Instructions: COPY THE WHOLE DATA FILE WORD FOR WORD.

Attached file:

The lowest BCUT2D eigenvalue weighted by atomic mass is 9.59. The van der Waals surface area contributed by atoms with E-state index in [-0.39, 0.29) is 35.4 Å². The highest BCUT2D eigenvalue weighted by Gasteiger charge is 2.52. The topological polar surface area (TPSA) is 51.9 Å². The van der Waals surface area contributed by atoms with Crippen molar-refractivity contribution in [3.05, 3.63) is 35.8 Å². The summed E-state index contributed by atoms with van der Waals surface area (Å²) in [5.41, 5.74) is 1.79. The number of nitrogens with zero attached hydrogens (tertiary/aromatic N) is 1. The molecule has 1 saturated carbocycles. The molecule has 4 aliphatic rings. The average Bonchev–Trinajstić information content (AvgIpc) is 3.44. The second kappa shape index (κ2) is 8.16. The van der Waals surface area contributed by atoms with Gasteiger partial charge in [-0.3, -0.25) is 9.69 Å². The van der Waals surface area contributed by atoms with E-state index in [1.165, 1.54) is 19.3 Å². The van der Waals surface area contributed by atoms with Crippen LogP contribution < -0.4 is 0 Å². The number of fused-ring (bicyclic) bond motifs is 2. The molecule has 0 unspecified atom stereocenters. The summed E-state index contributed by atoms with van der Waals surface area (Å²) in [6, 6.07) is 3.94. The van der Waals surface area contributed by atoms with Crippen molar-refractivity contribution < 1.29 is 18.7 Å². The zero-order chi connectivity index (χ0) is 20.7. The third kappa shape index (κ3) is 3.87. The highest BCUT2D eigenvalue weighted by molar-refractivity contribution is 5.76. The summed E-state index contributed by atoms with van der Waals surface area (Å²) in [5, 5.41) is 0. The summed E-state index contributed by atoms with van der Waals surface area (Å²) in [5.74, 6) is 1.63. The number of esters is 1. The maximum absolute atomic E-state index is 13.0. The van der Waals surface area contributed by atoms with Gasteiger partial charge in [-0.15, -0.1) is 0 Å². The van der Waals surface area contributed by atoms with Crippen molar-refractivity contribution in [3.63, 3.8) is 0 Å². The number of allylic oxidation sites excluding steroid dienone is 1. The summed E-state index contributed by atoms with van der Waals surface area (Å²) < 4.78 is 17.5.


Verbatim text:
The lowest BCUT2D eigenvalue weighted by atomic mass is 9.59. The van der Waals surface area contributed by atoms with E-state index in [-0.39, 0.29) is 35.4 Å². The highest BCUT2D eigenvalue weighted by Gasteiger charge is 2.52. The topological polar surface area (TPSA) is 51.9 Å². The van der Waals surface area contributed by atoms with Crippen molar-refractivity contribution in [3.05, 3.63) is 35.8 Å². The summed E-state index contributed by atoms with van der Waals surface area (Å²) in [5.41, 5.74) is 1.79. The number of nitrogens with zero attached hydrogens (tertiary/aromatic N) is 1. The molecule has 1 saturated carbocycles. The molecule has 4 aliphatic rings. The average Bonchev–Trinajstić information content (AvgIpc) is 3.44. The second kappa shape index (κ2) is 8.16. The van der Waals surface area contributed by atoms with Gasteiger partial charge in [-0.3, -0.25) is 9.69 Å². The van der Waals surface area contributed by atoms with E-state index in [1.165, 1.54) is 19.3 Å². The van der Waals surface area contributed by atoms with Crippen LogP contribution < -0.4 is 0 Å². The number of fused-ring (bicyclic) bond motifs is 2. The molecule has 0 unspecified atom stereocenters. The summed E-state index contributed by atoms with van der Waals surface area (Å²) in [6, 6.07) is 3.94. The van der Waals surface area contributed by atoms with Crippen molar-refractivity contribution < 1.29 is 18.7 Å². The zero-order chi connectivity index (χ0) is 20.7. The third kappa shape index (κ3) is 3.87. The highest BCUT2D eigenvalue weighted by molar-refractivity contribution is 5.76. The summed E-state index contributed by atoms with van der Waals surface area (Å²) in [5, 5.41) is 0. The summed E-state index contributed by atoms with van der Waals surface area (Å²) in [5.74, 6) is 1.63. The number of esters is 1. The maximum absolute atomic E-state index is 13.0. The van der Waals surface area contributed by atoms with Gasteiger partial charge in [-0.15, -0.1) is 0 Å². The van der Waals surface area contributed by atoms with Crippen molar-refractivity contribution in [3.63, 3.8) is 0 Å². The number of allylic oxidation sites excluding steroid dienone is 1. The summed E-state index contributed by atoms with van der Waals surface area (Å²) < 4.78 is 17.5.